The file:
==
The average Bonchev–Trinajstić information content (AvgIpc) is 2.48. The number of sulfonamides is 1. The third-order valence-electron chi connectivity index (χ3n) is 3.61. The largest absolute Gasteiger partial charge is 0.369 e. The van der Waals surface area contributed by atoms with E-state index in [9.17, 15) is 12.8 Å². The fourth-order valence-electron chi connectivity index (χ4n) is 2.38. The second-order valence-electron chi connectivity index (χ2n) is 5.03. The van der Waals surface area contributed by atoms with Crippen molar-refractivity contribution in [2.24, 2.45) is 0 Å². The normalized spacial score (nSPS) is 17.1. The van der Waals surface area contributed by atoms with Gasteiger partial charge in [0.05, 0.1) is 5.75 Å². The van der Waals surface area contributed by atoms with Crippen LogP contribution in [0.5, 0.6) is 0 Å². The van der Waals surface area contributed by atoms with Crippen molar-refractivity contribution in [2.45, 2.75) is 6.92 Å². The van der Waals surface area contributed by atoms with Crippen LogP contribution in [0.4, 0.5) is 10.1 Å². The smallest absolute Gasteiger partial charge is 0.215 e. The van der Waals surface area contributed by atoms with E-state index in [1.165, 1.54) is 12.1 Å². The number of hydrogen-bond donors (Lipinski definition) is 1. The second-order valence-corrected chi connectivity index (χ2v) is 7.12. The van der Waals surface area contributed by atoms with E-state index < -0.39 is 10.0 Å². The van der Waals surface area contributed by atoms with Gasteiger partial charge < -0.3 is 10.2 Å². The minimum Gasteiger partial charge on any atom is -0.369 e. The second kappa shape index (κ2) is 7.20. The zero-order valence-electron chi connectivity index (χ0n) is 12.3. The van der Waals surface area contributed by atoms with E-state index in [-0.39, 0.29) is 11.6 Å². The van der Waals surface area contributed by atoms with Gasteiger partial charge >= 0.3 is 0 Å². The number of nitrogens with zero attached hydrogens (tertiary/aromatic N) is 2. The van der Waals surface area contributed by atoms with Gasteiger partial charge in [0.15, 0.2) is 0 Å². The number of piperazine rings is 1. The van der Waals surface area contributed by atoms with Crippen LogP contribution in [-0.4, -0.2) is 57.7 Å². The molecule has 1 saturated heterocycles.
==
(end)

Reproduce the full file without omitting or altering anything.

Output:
The average Bonchev–Trinajstić information content (AvgIpc) is 2.48. The number of sulfonamides is 1. The third-order valence-electron chi connectivity index (χ3n) is 3.61. The largest absolute Gasteiger partial charge is 0.369 e. The van der Waals surface area contributed by atoms with E-state index in [9.17, 15) is 12.8 Å². The fourth-order valence-electron chi connectivity index (χ4n) is 2.38. The second-order valence-electron chi connectivity index (χ2n) is 5.03. The van der Waals surface area contributed by atoms with Crippen molar-refractivity contribution in [2.24, 2.45) is 0 Å². The normalized spacial score (nSPS) is 17.1. The van der Waals surface area contributed by atoms with Gasteiger partial charge in [0.05, 0.1) is 5.75 Å². The van der Waals surface area contributed by atoms with Crippen LogP contribution in [0.5, 0.6) is 0 Å². The van der Waals surface area contributed by atoms with Crippen molar-refractivity contribution in [2.45, 2.75) is 6.92 Å². The van der Waals surface area contributed by atoms with Crippen LogP contribution in [0.4, 0.5) is 10.1 Å². The smallest absolute Gasteiger partial charge is 0.215 e. The van der Waals surface area contributed by atoms with E-state index in [1.165, 1.54) is 12.1 Å². The number of hydrogen-bond donors (Lipinski definition) is 1. The second-order valence-corrected chi connectivity index (χ2v) is 7.12. The van der Waals surface area contributed by atoms with E-state index < -0.39 is 10.0 Å². The van der Waals surface area contributed by atoms with Gasteiger partial charge < -0.3 is 10.2 Å². The minimum Gasteiger partial charge on any atom is -0.369 e. The second kappa shape index (κ2) is 7.20. The zero-order valence-electron chi connectivity index (χ0n) is 12.3. The van der Waals surface area contributed by atoms with E-state index in [-0.39, 0.29) is 11.6 Å². The van der Waals surface area contributed by atoms with Gasteiger partial charge >= 0.3 is 0 Å². The number of nitrogens with zero attached hydrogens (tertiary/aromatic N) is 2. The van der Waals surface area contributed by atoms with Gasteiger partial charge in [0.15, 0.2) is 0 Å². The number of piperazine rings is 1. The van der Waals surface area contributed by atoms with Crippen LogP contribution in [-0.4, -0.2) is 57.7 Å². The molecule has 1 saturated heterocycles.